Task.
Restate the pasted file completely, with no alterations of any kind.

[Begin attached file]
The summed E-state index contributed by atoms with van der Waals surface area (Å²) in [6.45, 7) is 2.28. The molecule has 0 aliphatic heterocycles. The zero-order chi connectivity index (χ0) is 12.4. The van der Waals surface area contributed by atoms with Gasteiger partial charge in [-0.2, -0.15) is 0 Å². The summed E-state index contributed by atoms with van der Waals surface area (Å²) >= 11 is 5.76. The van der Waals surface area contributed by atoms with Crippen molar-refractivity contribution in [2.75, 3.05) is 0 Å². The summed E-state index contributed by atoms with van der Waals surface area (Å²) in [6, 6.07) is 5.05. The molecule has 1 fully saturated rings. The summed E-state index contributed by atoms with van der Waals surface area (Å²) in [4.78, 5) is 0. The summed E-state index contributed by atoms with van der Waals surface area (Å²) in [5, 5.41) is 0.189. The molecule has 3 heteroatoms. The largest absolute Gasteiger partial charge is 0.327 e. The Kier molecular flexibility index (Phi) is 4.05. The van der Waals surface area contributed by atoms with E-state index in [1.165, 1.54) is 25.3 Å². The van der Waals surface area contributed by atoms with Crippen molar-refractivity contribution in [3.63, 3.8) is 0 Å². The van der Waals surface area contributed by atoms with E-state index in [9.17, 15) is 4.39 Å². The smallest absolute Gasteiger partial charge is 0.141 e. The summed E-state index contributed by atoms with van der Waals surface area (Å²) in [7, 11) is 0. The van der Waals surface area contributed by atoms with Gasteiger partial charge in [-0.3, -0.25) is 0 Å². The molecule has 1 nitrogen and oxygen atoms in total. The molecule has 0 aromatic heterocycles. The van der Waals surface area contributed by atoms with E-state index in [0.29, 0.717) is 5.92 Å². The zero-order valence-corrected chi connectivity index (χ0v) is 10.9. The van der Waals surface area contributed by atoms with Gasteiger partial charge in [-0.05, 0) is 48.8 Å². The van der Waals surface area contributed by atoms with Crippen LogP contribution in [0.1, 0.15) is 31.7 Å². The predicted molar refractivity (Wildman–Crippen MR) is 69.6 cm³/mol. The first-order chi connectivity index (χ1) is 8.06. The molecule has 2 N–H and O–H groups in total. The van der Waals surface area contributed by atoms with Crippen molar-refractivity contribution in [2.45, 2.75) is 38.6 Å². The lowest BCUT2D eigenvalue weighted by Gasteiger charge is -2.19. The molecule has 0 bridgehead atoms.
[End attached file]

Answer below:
The summed E-state index contributed by atoms with van der Waals surface area (Å²) in [6.45, 7) is 2.28. The molecule has 0 aliphatic heterocycles. The zero-order chi connectivity index (χ0) is 12.4. The van der Waals surface area contributed by atoms with Gasteiger partial charge in [-0.2, -0.15) is 0 Å². The summed E-state index contributed by atoms with van der Waals surface area (Å²) >= 11 is 5.76. The van der Waals surface area contributed by atoms with Crippen molar-refractivity contribution in [2.75, 3.05) is 0 Å². The summed E-state index contributed by atoms with van der Waals surface area (Å²) in [6, 6.07) is 5.05. The molecule has 1 fully saturated rings. The summed E-state index contributed by atoms with van der Waals surface area (Å²) in [4.78, 5) is 0. The summed E-state index contributed by atoms with van der Waals surface area (Å²) in [5, 5.41) is 0.189. The molecule has 3 heteroatoms. The largest absolute Gasteiger partial charge is 0.327 e. The Kier molecular flexibility index (Phi) is 4.05. The van der Waals surface area contributed by atoms with E-state index in [1.165, 1.54) is 25.3 Å². The van der Waals surface area contributed by atoms with Crippen molar-refractivity contribution in [3.63, 3.8) is 0 Å². The van der Waals surface area contributed by atoms with E-state index in [9.17, 15) is 4.39 Å². The smallest absolute Gasteiger partial charge is 0.141 e. The summed E-state index contributed by atoms with van der Waals surface area (Å²) in [7, 11) is 0. The van der Waals surface area contributed by atoms with Gasteiger partial charge in [-0.3, -0.25) is 0 Å². The molecule has 1 nitrogen and oxygen atoms in total. The molecule has 0 aromatic heterocycles. The van der Waals surface area contributed by atoms with E-state index in [0.29, 0.717) is 5.92 Å². The zero-order valence-corrected chi connectivity index (χ0v) is 10.9. The van der Waals surface area contributed by atoms with Gasteiger partial charge in [-0.05, 0) is 48.8 Å². The van der Waals surface area contributed by atoms with Crippen LogP contribution in [0.1, 0.15) is 31.7 Å². The predicted molar refractivity (Wildman–Crippen MR) is 69.6 cm³/mol. The first-order chi connectivity index (χ1) is 8.06. The molecule has 2 N–H and O–H groups in total. The van der Waals surface area contributed by atoms with Crippen molar-refractivity contribution in [2.45, 2.75) is 38.6 Å². The lowest BCUT2D eigenvalue weighted by Gasteiger charge is -2.19. The molecule has 0 bridgehead atoms.